B.1.36 Trace the relationship between environmental changes and changes in the gene pool, such as genetic drift and isolation of sub-populations.

 

Molecules and Cells

B1.1Recognize that and explain how the many cells in an individual can be very different from one another, even though they are all descended from a single cell and thus have essentially identical genetic instructions. Understand that different parts of the genetic instructions are used in different types of cells and are influenced by the cellÕs environment and past history.

B.1.4 Understand and describe that the work of the cell is carried out by the many different types of molecules it assembles, such as proteins, lipids, carbohydrates, and nucleic acids.

Developmental and Organismal Biology

B.1.16 Explain how higher levels of organization result from specific complexing and interactions of smaller units and that their maintenance requires a constant input of energy as well as new material.

B.1.18 Explain that the regulatory and behavioral responses of an organism to external stimuli occur in order to maintain both short- and long-term equilibrium.

B.1.19 Recognize and describe that metabolism consists of the production, modification, transport, and exchange of materials that are required for the maintenance of life.

Genetics

8.4.3 Recognize/describe that new varieties of cultivated plants, such as corn & apples, & domestic animals, such as dogs & horses, have resulted from selective breeding for particular traits.

B.1.24 Explain that gene mutations can be caused by such things as radiation and chemicals. Understand that when they occur in sex cells, the mutations can be passed on to offspring; if they occur in other cells, they can be passed on to descendant cells only.

B.1.26 Demonstrate how the genetic information in DNA molecules provides instructions for assembling protein molecules and that this is virtually the same mechanism for all life forms.

B.1.29 Understand that and explain how the actions of genes, patterns of inheritance, and the reproduction of cells and organisms account for the continuity of life, and give examples of how inherited characteristics can be observed at molecular and whole-organism levels - in structure, chemistry, or behavior.

Evolution

B.1.31  Describe how natural selection provides the following mechanism for evolution: Some variation in heritable characteristics exists within every species, and some of these characteristics give individuals an advantage over others in surviving and reproducing. Understand that the advantaged offspring, in turn, are more likely than others to survive and reproduce. Also understand that the proportion of individuals in the population that have advantageous characteristics will increase.

(There should also be something about genetic drift and isolation of sub-populations, if the Indicator asks for understanding these)

B.1.34 Explain that evolution builds on what already exists, so the more variety there is, the more there can be in the future. Recognize, however, that evolution does not necessitate long-term progress in some set direction.

Ecology

7.4.2 Describe that all organisms, including the human species, are part of & depend on two main interconnected global food webs, the ocean food web & the land food web.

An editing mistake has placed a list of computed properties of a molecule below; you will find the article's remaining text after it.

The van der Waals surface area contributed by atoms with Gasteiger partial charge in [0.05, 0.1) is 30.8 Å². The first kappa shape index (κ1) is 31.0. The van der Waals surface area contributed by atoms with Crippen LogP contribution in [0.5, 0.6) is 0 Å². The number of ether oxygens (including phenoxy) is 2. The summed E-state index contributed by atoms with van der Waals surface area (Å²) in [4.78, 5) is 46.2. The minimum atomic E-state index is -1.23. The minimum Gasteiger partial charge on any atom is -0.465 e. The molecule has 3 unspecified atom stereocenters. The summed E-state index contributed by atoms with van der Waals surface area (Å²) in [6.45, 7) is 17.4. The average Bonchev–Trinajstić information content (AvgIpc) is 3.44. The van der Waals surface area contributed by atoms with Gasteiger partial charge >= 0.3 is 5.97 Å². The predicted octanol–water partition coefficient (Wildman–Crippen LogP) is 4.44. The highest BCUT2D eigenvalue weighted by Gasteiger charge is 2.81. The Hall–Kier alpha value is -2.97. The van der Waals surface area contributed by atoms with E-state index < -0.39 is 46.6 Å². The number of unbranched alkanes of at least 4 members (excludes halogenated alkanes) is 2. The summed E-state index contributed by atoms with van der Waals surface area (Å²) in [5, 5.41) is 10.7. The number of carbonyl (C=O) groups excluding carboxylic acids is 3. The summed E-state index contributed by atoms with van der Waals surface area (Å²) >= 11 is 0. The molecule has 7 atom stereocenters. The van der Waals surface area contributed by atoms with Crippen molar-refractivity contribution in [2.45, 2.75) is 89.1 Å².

7.4.8 Understand & explain that as any population of organisms grows, it is held in check by one or more environmental factors. These factors could result in depletion of food or nesting sites and/or increased loss to increased numbers of predators or parasites. Give examples of some consequences of this.

B.1.37 Explain that the amount of life any environment can support is limited by the available energy, water, oxygen, and minerals, and by the ability of ecosystems to recycle the residue of dead organic materials. Recognize, therefore, that human activities and technology can change the flow and reduce the fertility of the land.

B.1.38 Understand and explain the significance of the introduction of species, such as zebra mussels, into American waterways, and describe the consequent harm to native species and the environment in general.

B.1.39 Describe how ecosystems can be reasonably stable over hundreds or thousands of years. Understand that if a disaster such as flood or fire occurs, the damaged ecosystem is likely to recover in stages that eventually result in a system similar to the original one.

B.1.40 Understand and explain that like many complex systems, ecosystems tend to have cyclic fluctuations around a state of rough equilibrium. However, also understand that ecosystems can always change with climate changes or when one or more new species appear as a result of migration or local evolution.

B.1.41 Recognize that and describe how human beings are part of EarthÕs ecosystems. Note that human activities can, deliberately or inadvertently, alter the equilibrium in ecosystems.

B.1.43 Understand that and describe how organisms are influenced by a particular combination of living and nonliving components of the environment.

B.1.45 Recognize that and describe how the physical or chemical environment may influence the rate, extent, and nature of the way organisms develop within ecosystems.

Historical

 

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